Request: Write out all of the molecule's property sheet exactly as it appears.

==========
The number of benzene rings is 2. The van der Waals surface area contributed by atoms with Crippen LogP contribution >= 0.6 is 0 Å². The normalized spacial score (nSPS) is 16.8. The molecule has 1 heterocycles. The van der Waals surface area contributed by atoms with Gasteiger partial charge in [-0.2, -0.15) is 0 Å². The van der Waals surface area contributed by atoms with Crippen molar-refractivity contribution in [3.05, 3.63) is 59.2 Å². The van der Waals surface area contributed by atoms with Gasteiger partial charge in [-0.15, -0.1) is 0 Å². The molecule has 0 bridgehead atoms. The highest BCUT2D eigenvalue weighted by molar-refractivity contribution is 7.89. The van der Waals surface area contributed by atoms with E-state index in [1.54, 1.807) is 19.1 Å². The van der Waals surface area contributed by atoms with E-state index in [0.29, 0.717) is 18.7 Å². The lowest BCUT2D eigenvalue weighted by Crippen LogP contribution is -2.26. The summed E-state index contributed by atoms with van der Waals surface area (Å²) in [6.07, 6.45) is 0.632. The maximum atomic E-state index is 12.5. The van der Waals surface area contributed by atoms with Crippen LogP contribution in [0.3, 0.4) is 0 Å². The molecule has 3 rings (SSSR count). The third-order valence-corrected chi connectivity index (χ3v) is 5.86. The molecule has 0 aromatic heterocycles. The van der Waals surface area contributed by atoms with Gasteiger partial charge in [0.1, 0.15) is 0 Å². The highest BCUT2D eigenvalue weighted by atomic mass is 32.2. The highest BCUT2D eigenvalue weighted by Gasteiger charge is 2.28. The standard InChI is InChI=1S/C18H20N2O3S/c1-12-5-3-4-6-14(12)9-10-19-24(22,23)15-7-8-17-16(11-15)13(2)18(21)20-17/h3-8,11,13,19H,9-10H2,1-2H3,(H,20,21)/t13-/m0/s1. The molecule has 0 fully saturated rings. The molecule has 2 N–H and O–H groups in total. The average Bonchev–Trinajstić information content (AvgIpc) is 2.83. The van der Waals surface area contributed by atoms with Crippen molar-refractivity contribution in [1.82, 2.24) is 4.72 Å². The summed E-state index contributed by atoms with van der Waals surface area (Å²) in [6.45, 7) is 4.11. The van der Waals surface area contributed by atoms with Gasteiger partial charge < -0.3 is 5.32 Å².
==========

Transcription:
The number of benzene rings is 2. The van der Waals surface area contributed by atoms with Crippen LogP contribution >= 0.6 is 0 Å². The normalized spacial score (nSPS) is 16.8. The molecule has 1 heterocycles. The van der Waals surface area contributed by atoms with Gasteiger partial charge in [-0.2, -0.15) is 0 Å². The van der Waals surface area contributed by atoms with Crippen molar-refractivity contribution in [3.05, 3.63) is 59.2 Å². The van der Waals surface area contributed by atoms with Gasteiger partial charge in [-0.15, -0.1) is 0 Å². The molecule has 0 bridgehead atoms. The highest BCUT2D eigenvalue weighted by molar-refractivity contribution is 7.89. The van der Waals surface area contributed by atoms with E-state index in [1.54, 1.807) is 19.1 Å². The van der Waals surface area contributed by atoms with E-state index in [0.29, 0.717) is 18.7 Å². The lowest BCUT2D eigenvalue weighted by Crippen LogP contribution is -2.26. The summed E-state index contributed by atoms with van der Waals surface area (Å²) in [6.07, 6.45) is 0.632. The maximum atomic E-state index is 12.5. The van der Waals surface area contributed by atoms with Crippen LogP contribution in [0.3, 0.4) is 0 Å². The molecule has 3 rings (SSSR count). The third-order valence-corrected chi connectivity index (χ3v) is 5.86. The molecule has 0 aromatic heterocycles. The van der Waals surface area contributed by atoms with Gasteiger partial charge in [0.1, 0.15) is 0 Å². The highest BCUT2D eigenvalue weighted by atomic mass is 32.2. The highest BCUT2D eigenvalue weighted by Gasteiger charge is 2.28. The standard InChI is InChI=1S/C18H20N2O3S/c1-12-5-3-4-6-14(12)9-10-19-24(22,23)15-7-8-17-16(11-15)13(2)18(21)20-17/h3-8,11,13,19H,9-10H2,1-2H3,(H,20,21)/t13-/m0/s1. The molecule has 0 fully saturated rings. The molecule has 2 N–H and O–H groups in total. The average Bonchev–Trinajstić information content (AvgIpc) is 2.83. The van der Waals surface area contributed by atoms with Crippen molar-refractivity contribution in [1.82, 2.24) is 4.72 Å². The summed E-state index contributed by atoms with van der Waals surface area (Å²) in [6.45, 7) is 4.11. The van der Waals surface area contributed by atoms with Gasteiger partial charge < -0.3 is 5.32 Å².